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Maduro: Little-known heir to Chavez's Venezuela


Nicolas Maduro, the hand-picked successor to Venezuela's Hugo Chavez, will now have to fill the void left by the larger-than-life leftist firebrand he loyally served for more than a decade.

Maduro began adopting the role even before Chavez's death, calling an opposition leader the "prince of the parasitic bourgeoisie," and giving rambling speeches on state-run television capped with "Viva la revolucion!"

"We swear that no little bourgeois will ever screw the people again," Maduro said during a rally last week. He has also denounced the "decadent" opposition and the US "empire," retreading political jabs Chavez had copied from ally Communist Cuba.

Before announcing the "historic tragedy" of Chavez's death at the age of 58 on Tuesday, Maduro expelled two US military attaches, accused "historical enemies" of infection Chavez with cancer and lashed out at the opposition.

The broad-shouldered former bus driver and union activist with a thick moustache was once considered a moderate figure who honed his diplomatic skills when he was foreign minister.

But the 50-year-old vice president has shown his hardcore Chavista side since he began running day-to-day operations in this OPEC member country after Chavez underwent his fourth round of cancer surgery on December 11.

"It is clear that the tactic used by Maduro is to consolidate his power," Luis Vicente Leon, director of pollsters Datanalisis, told AFP. "It is a tough tactic of radicalization and intimidation of internal and external rivals."

"The main reason for this is that he has to fill the void. In the short-term, it is important to prevent internal and external rivals from taking advantage of Chavez's absence to sow instability."

Maduro has frequently appeared on the VTV public channel, handing keys to subsidized homes to families, showing off a refurbished hospital or driving a bus being donated to university students.

But he has also taken shots at the opposition, using salty language to needle Miranda state Governor Henrique Capriles, who lost to Chavez in October and appears his most likely rival if a snap election is called.

He accused his rival of "conspiring" against Venezuela during a weekend trip by Capriles to the United States and warned that he was being monitored, going as far as giving the address of the New York apartment where he was staying.

"The decadent prince of the parasitic bourgeoisie has gone to Miami and then New York. I challenge him to refute me," Maduro said. Capriles responded with a photo on Twitter showing him visiting his young nephews.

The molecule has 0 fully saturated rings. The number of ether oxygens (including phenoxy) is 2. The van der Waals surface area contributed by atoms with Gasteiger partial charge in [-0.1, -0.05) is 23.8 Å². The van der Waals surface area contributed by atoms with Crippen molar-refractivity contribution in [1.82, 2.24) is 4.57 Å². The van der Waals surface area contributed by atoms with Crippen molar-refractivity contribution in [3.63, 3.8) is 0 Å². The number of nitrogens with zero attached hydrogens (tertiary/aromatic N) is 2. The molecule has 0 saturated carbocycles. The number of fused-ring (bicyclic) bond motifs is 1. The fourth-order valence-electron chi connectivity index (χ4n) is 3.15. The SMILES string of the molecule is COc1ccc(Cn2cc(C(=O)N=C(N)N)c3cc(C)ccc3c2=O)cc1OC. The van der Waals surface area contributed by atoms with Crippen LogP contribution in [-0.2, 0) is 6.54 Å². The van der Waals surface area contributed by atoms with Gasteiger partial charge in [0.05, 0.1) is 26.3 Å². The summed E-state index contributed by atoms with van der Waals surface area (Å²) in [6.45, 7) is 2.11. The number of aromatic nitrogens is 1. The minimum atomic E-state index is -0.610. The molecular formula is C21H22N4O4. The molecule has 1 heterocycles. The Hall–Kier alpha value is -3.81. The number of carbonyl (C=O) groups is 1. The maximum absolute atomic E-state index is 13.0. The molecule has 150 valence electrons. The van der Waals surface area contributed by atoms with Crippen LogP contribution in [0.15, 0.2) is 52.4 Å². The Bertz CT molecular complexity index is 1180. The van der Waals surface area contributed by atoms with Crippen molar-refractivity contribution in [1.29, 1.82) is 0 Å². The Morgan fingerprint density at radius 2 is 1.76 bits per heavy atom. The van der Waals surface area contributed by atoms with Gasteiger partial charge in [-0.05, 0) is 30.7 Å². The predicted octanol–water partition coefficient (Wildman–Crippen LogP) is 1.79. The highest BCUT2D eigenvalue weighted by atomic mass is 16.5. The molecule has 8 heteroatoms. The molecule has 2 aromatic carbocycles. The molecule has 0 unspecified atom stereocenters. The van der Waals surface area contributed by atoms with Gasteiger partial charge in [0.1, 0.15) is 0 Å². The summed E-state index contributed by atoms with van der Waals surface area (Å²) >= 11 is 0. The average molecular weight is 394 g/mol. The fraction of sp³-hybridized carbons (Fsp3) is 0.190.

It was the kind of class-conscious political theater mastered by Chavez, who once used his TV pulpit to call for a judge to be jailed in 2009.

Within the president's ideological fold, National Assembly speaker Diosdado Cabello, a former soldier who participated in Chavez's failed coup in 1992, is seen as Maduro's main potential rival, but both men deny any rift.

Political consultant Farith Fraija says Maduro's message has not changed from his days as a legislator and foreign minister.

"Even though I don't agree that he's from the radical wing, if he's identified as being from the radical wing, it's because his speech has always been the same," Fraija said.

In the bustling streets of Caracas, many Chavistas say Maduro is doing a good job and that they would vote for him in a snap election, but they say Chavez is the kind of leader who only comes around once in a lifetime.

Chavez, 58, forged a deep bond with the country's long neglected poor, connecting to them with his charisma and bombastic speeches while using the country's oil riches to fund popular social programs.

"I have never seen a president like this one. He is the only one who has given power to the people," said Jesus Toledo, 62, who was among a dozen retirees and workers talking under a red tent of Plaza Bolivar square, a renowned Chavista meeting point.

"I am with Maduro. Chavez said it very clearly: 'Support Maduro.'"

Critics say Maduro is the head of an illegitimate government since Chavez, who was re-elected in October, missed his swearing-in ceremony on January 10. The Supreme Court approved the delay.

"He's a bad imitation of Chavez," said Amanda Escalante, 61, a retired congress worker who had joined an opposition march on Sunday. "He has the same speech, but he hurls insults and makes threats. He's fooling the people and the world."